The Telegraph
Since 1st March, 1999
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Flames singe success story

A little-lettered, small-town youth from Uttar Pradesh comes to Calcutta and takes up an odd job that fetches him Rs 300 a month. Several years of struggle follow. Then, one day, he becomes the owner of a sprawling 103-year-old building in the city’s business district. Now, Dipti Kumar Agarwal’s success story has been singed by what sleuths suspect is a blaze that might have been sparked by him in ‘his’ Ludhiana Hosiery Building.

Dipti and Kumud came to Calcutta from the eastern UP town of Jhingirabad in the early 1980s, soon after marriage. The first job Dipti took up was at a transport company, for Rs 300. But the couple, in a few years, had saved enough to start a small business, dealing first in hosiery and then woollen garments.

By 1993, the two had taken up a tiny space on the ground floor of Ludhiana Building, for Rakesh Knitwear. Soon, with Dipti’s brothers pitching in, seven more rooms were bought in the building. Within a few years, the Agarwals had tied up with major hosiery and woollen garment-makers of Ludhiana and emerged as a key player in the Bangladesh market.

By then, Dipti and Kumud had also managed to buy a flat in a prime Howrah locality (Dobson Road) and another shop-space in the twin buildings of Luv-Kush, next to the Howrah AC market. But somewhere down the line, things started going awry. Market estimates pegged the duo’s debt (mostly to creditors in Ludhiana) at “no less than Rs 10 crore”. A desperate Dipti made an investment that many thought “unwise” — he bought Ludhiana Hosiery Building, a year after the Calcutta Municipal Corporation (CMC) declared it unsafe.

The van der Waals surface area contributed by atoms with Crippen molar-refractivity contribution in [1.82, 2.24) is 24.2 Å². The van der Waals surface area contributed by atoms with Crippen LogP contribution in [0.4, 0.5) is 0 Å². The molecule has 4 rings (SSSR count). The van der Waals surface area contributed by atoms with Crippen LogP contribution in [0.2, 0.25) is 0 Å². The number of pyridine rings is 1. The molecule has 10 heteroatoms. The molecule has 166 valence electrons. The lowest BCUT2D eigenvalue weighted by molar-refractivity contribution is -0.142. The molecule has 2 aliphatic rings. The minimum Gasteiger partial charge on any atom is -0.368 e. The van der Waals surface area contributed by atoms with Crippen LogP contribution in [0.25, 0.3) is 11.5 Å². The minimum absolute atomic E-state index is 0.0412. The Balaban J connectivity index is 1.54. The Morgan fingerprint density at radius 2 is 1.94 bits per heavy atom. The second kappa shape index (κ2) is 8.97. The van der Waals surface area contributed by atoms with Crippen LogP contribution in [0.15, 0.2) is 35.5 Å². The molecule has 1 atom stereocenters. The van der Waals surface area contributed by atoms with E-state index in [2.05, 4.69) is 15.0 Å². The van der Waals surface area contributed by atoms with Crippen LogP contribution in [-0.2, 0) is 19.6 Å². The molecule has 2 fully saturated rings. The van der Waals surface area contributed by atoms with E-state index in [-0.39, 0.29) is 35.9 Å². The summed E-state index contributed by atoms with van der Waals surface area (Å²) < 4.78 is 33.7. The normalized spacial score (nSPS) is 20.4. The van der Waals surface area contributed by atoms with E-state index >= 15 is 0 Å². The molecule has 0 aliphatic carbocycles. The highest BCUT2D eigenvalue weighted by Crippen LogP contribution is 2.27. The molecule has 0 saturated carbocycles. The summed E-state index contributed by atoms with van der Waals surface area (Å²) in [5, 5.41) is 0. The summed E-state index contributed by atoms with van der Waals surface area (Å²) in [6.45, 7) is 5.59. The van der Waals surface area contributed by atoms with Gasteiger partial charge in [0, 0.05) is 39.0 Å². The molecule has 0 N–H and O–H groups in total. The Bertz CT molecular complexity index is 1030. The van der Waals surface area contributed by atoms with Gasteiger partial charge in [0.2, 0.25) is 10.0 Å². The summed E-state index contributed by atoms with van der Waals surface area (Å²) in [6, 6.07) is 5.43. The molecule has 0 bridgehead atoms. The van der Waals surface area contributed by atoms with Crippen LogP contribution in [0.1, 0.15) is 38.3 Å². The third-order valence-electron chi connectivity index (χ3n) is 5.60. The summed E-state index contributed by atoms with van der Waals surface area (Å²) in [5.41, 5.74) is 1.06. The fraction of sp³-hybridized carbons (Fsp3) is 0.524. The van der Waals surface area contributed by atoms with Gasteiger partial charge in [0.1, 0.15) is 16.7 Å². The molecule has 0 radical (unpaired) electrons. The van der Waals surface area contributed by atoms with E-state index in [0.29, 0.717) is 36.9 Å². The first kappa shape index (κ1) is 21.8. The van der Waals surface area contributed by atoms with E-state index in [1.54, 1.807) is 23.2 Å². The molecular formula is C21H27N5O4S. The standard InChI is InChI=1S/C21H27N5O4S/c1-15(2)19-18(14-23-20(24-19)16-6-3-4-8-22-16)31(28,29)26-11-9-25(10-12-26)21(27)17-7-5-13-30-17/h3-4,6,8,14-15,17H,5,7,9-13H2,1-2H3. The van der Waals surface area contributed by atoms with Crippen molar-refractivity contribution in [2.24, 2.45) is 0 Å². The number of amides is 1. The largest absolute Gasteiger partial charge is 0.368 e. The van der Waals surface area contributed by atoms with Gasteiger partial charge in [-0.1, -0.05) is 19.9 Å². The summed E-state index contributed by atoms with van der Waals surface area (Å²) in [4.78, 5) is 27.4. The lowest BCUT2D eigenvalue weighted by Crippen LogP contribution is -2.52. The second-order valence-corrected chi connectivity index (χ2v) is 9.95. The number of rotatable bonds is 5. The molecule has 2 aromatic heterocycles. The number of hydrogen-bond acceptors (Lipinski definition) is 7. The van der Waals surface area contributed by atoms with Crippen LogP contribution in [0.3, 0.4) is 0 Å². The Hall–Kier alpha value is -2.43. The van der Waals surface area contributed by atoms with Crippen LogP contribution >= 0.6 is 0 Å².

The exact details of the deal remain shrouded in mystery. Dipti bought it from two brothers (Ganesh Chandra and Govind Chandra Agarwal), who took control of the 50-plus buildings belonging to the Shree Jeewan Dass Agarwall-Dhanpaldas Gupta Trustee Estate of the late Babulal Agarwalla in Burrabazar.

“We were astounded after learning that he (Dipti) had paid close to a crore for this building,” a neighbour said on Monday. “But Dipti told us then that the same building would fetch him a hundred crore.” An almost diabolical plan began to emerge. Kumud started picking fights with tenants; threats and offers from her husband’s henchmen followed. The fire, residents allege, was the final gambit.

On Monday, there was only a servant, who identified himself as Bihari, at the Dobson Road seventh-floor flat. “Babu and Madam are not here,” he said, before slamming the door shut behind a locked collapsible gate.

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